I recently updated my installation of the Android SDK and ran into a problem that I’ve alway had on my current computer – the SDK Manager would not run after the update.
This is due to a Java path problem for a particular setup:
- a computer running 64-bit Windows (Windows 7 in my case)
- a computer with more than one disk drive installed
I also have Java 6 64-bit installed on the computer (not Java 7 as I use it for Android development).
Android SDK Manager – it no work
To re-iterate the issue: after installing or updating the Android SDK on a system with this setup, the SDK Manager may not be able run.
When trying to start the SDK Manager, in the ‘tools’ directory of the SDK installation, the batch file ‘android.bat’ is run. Inside the batch file it sets various path variables that point to libraries or to your Java installation that is required to run the SDK Manager.
This is where I run into problems.
One issue is this line in ‘android.bat’:
for /f %%a in ('%java_exe% -jar lib\archquery.jar') do set swt_path=lib\%%a
Here it is looking for the file ‘swt.jar’ which is located in the SDK installation under ‘tools\lib\x86’ or ‘tools\lib\x86_64’ depending on whether you are running a 64-bit system.
If you have only 1 drive in your system, then this should work. But if, like me, you have two drives then it may not work and the variable swt_path is not set.
Then there is this line where it tries to find Java:
This runs the batch file ‘find_java.bat’ to set the variable ‘java_exe’ to point to the path of java.exe in your Java installation.
for /f %%a in ('%~dps0\find_java.exe -s') do set java_exe=%%a
Once again in my system this doesn’t work and the batch file can’t find my Java executables.
By the way when you try to do a build with Ant, it runs ‘platform-tools\dx.bat’ which also calls ‘find_java.bat’, so it runs into the same problem of not finding Java.
Why Does This Happen?
It seems this all has to do with the way Windows x64 handles the long and short format of file (and directory) names when working out paths.
Of course, this is for my particular setup. On your system it may all work fine – but you only have to do a quick google to see that many others have similar problems.
If you have this issue, then it’s worth checking for more common errors first, e.g.
- the appropriate version of Java is installed correctly
- JAVA_HOME and PATH environmental variables have been configured
Other Java Programs – GMote
I was recently reminded of all this when I was setting up my HTPC. This is a Windows 7 64-bit PC, once again with 2 drives (one for applications and the other for storing media files).
I was trying out GMote (an Android remote control app for playing media on a computer). This has a server component which runs on the computer and is a Java program.
After doing the default installation, I tried to run the GMote server and kept getting an error “Unable to load library ‘libvlc'”. After checking that the ‘libvlc’ library was in a folder in the PATH environmental variable, this error still kept occurring.
It took me a little while to find the problem with getting the GMote server to run:
- I had the 64 bit version of Java installed, so I installed the 32 bit Java and pointed the JAVA_HOME environmental variable to it.
- Since the path to the support library was under the default installation of GMote server at “C:\Program Files (x86)\…”, I re-installed the GMote server to another directory name that did not contain any spaces “C:\media\…”.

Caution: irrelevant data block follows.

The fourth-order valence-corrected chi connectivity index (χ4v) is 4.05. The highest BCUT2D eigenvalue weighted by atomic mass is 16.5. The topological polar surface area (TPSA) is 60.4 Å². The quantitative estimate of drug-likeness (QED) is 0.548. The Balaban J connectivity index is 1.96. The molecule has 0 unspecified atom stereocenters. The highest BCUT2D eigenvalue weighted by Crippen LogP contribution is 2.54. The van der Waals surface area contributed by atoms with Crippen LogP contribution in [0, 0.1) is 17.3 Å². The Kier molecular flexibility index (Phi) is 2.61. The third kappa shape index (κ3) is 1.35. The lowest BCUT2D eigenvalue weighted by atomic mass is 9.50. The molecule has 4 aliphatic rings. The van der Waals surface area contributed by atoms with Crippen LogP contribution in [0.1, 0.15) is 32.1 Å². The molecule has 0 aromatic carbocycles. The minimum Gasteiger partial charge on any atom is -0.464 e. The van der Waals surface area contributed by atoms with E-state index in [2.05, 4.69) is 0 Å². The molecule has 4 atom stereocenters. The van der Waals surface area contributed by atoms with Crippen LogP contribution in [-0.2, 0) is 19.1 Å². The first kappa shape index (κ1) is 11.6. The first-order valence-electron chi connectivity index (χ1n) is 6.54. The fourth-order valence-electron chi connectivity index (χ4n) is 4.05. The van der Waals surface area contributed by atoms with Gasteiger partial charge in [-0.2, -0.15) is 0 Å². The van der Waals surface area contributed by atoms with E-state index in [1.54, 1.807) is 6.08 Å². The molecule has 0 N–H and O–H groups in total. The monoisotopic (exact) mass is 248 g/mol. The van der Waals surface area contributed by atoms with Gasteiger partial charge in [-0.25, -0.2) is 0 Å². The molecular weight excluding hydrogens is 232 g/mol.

Finally it worked.
Why Two Drives?
At this point you might ask why do I have 2 drives on my computers?
I tend to install the system and application files on one drive, and data files on the other, I find this convenient for various reasons:
Backup – I can use different backup strategies on the different drives, e.g. do an disc image backup on the system and application drive and some other type of backup on the data that I want on the other drive. I also point the TEMP environmental variable to the data drive so that the temporary files don’t clog up my image backups.
Performance – Use a SSD for the operating system and applications disk for faster booting and app loading (Of course it would be nice to have a SSD for the data drive as well, but if you have a lot of data then this would be very expensive!).
The Moral of the Story …
So in this particular setup of trying to run Java programs on 64-bit Windows on a computer with multiple disk drives, I follow these guidelines:
- check which version of Java is required by your program (64-bit or 32-bit)
- check whether it requires the JDK or JRE
- install Java programs in a path that doesn’t have spaces in the directory names, as you might do on a UNIX or LINUX system
- point your JAVA_HOME environment to the appropriate Java installation (you can do this in a batch file before launching the Java program so that it is only local and doesn’t affect other Java apps)
So how did I resolve Android SDK issue on my system? If you google this issue, there are various suggestions as to how to fix it. These include things like digging into the Windows and Java internals, registry hacks, etc.
For me, I just took the easy route of editing android.bat to point the variables to the correct paths on my particular system. I know this is not the best way to deal with it, but after many frustrating hours of research, configuration and testing, I wanted to get things up and running quickly.
It’s a shame you have to waste so much time digging into Android issues to find the causes (and if you’re lucky, the solutions) of these problems. It’s not like running Windows x64 or having multiple drives on a computer is all that unusual.
But then the Android build tools have always been a bit flaky, so I guess it’s part of being an Android developer.